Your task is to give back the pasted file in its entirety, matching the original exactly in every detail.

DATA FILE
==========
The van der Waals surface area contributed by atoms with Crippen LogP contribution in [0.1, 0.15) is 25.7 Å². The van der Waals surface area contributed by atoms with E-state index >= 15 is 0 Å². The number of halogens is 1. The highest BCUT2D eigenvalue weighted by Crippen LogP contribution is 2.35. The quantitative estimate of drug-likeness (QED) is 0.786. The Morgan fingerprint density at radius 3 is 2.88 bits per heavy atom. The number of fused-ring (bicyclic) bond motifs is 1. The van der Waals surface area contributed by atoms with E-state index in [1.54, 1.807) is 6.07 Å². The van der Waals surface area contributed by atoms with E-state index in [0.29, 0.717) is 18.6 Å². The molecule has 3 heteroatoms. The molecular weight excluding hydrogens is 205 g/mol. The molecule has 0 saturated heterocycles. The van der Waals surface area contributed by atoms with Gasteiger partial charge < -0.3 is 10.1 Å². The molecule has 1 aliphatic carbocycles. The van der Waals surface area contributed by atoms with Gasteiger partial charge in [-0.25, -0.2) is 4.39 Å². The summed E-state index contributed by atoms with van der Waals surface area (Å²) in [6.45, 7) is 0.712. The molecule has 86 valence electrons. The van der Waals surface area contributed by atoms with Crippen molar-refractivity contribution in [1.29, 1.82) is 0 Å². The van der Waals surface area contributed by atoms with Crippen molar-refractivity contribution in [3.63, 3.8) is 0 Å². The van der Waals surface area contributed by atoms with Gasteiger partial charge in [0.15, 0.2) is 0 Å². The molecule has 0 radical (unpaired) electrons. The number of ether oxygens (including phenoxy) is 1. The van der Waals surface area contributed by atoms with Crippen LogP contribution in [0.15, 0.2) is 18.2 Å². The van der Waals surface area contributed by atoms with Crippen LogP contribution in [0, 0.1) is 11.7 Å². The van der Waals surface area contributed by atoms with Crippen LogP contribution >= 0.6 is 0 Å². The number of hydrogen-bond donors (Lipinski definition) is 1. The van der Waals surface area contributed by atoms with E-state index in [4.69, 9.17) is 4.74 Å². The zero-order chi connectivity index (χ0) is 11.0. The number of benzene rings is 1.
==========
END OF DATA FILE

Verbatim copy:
The van der Waals surface area contributed by atoms with Crippen LogP contribution in [0.1, 0.15) is 25.7 Å². The van der Waals surface area contributed by atoms with E-state index >= 15 is 0 Å². The number of halogens is 1. The highest BCUT2D eigenvalue weighted by Crippen LogP contribution is 2.35. The quantitative estimate of drug-likeness (QED) is 0.786. The Morgan fingerprint density at radius 3 is 2.88 bits per heavy atom. The number of fused-ring (bicyclic) bond motifs is 1. The van der Waals surface area contributed by atoms with E-state index in [1.54, 1.807) is 6.07 Å². The van der Waals surface area contributed by atoms with E-state index in [0.29, 0.717) is 18.6 Å². The molecule has 3 heteroatoms. The molecular weight excluding hydrogens is 205 g/mol. The molecule has 0 saturated heterocycles. The van der Waals surface area contributed by atoms with Gasteiger partial charge < -0.3 is 10.1 Å². The molecule has 1 aliphatic carbocycles. The van der Waals surface area contributed by atoms with Gasteiger partial charge in [-0.25, -0.2) is 4.39 Å². The summed E-state index contributed by atoms with van der Waals surface area (Å²) in [6.45, 7) is 0.712. The molecule has 86 valence electrons. The van der Waals surface area contributed by atoms with Crippen molar-refractivity contribution in [1.29, 1.82) is 0 Å². The van der Waals surface area contributed by atoms with Crippen molar-refractivity contribution in [3.63, 3.8) is 0 Å². The van der Waals surface area contributed by atoms with Gasteiger partial charge in [0.15, 0.2) is 0 Å². The molecule has 0 radical (unpaired) electrons. The number of ether oxygens (including phenoxy) is 1. The van der Waals surface area contributed by atoms with Crippen LogP contribution in [0.15, 0.2) is 18.2 Å². The van der Waals surface area contributed by atoms with Crippen LogP contribution in [0, 0.1) is 11.7 Å². The van der Waals surface area contributed by atoms with Crippen LogP contribution >= 0.6 is 0 Å². The number of hydrogen-bond donors (Lipinski definition) is 1. The van der Waals surface area contributed by atoms with E-state index in [4.69, 9.17) is 4.74 Å². The zero-order chi connectivity index (χ0) is 11.0. The number of benzene rings is 1.